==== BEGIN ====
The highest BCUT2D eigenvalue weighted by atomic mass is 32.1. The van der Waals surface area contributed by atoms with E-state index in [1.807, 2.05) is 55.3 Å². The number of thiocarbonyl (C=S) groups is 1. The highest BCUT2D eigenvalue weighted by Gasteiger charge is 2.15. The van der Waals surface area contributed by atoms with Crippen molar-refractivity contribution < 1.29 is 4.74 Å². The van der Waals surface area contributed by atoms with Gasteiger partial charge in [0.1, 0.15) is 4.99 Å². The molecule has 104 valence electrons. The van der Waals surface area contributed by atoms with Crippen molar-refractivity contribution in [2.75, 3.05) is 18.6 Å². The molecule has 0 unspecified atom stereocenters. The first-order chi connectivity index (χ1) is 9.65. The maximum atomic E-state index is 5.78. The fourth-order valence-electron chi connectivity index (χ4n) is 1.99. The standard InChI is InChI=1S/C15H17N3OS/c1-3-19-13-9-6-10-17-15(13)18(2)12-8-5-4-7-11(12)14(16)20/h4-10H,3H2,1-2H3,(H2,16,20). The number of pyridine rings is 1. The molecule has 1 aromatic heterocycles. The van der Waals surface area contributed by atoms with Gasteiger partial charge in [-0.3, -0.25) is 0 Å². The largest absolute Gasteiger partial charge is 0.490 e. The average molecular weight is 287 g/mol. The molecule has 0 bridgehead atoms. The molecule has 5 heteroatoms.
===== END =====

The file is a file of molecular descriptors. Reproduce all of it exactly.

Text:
The highest BCUT2D eigenvalue weighted by atomic mass is 32.1. The van der Waals surface area contributed by atoms with E-state index in [1.807, 2.05) is 55.3 Å². The number of thiocarbonyl (C=S) groups is 1. The highest BCUT2D eigenvalue weighted by Gasteiger charge is 2.15. The van der Waals surface area contributed by atoms with Crippen molar-refractivity contribution < 1.29 is 4.74 Å². The van der Waals surface area contributed by atoms with Gasteiger partial charge in [0.1, 0.15) is 4.99 Å². The molecule has 104 valence electrons. The van der Waals surface area contributed by atoms with Crippen molar-refractivity contribution in [2.75, 3.05) is 18.6 Å². The molecule has 0 unspecified atom stereocenters. The first-order chi connectivity index (χ1) is 9.65. The maximum atomic E-state index is 5.78. The fourth-order valence-electron chi connectivity index (χ4n) is 1.99. The standard InChI is InChI=1S/C15H17N3OS/c1-3-19-13-9-6-10-17-15(13)18(2)12-8-5-4-7-11(12)14(16)20/h4-10H,3H2,1-2H3,(H2,16,20). The number of pyridine rings is 1. The molecule has 1 aromatic heterocycles. The van der Waals surface area contributed by atoms with Gasteiger partial charge in [-0.3, -0.25) is 0 Å². The largest absolute Gasteiger partial charge is 0.490 e. The average molecular weight is 287 g/mol. The molecule has 0 bridgehead atoms. The molecule has 5 heteroatoms.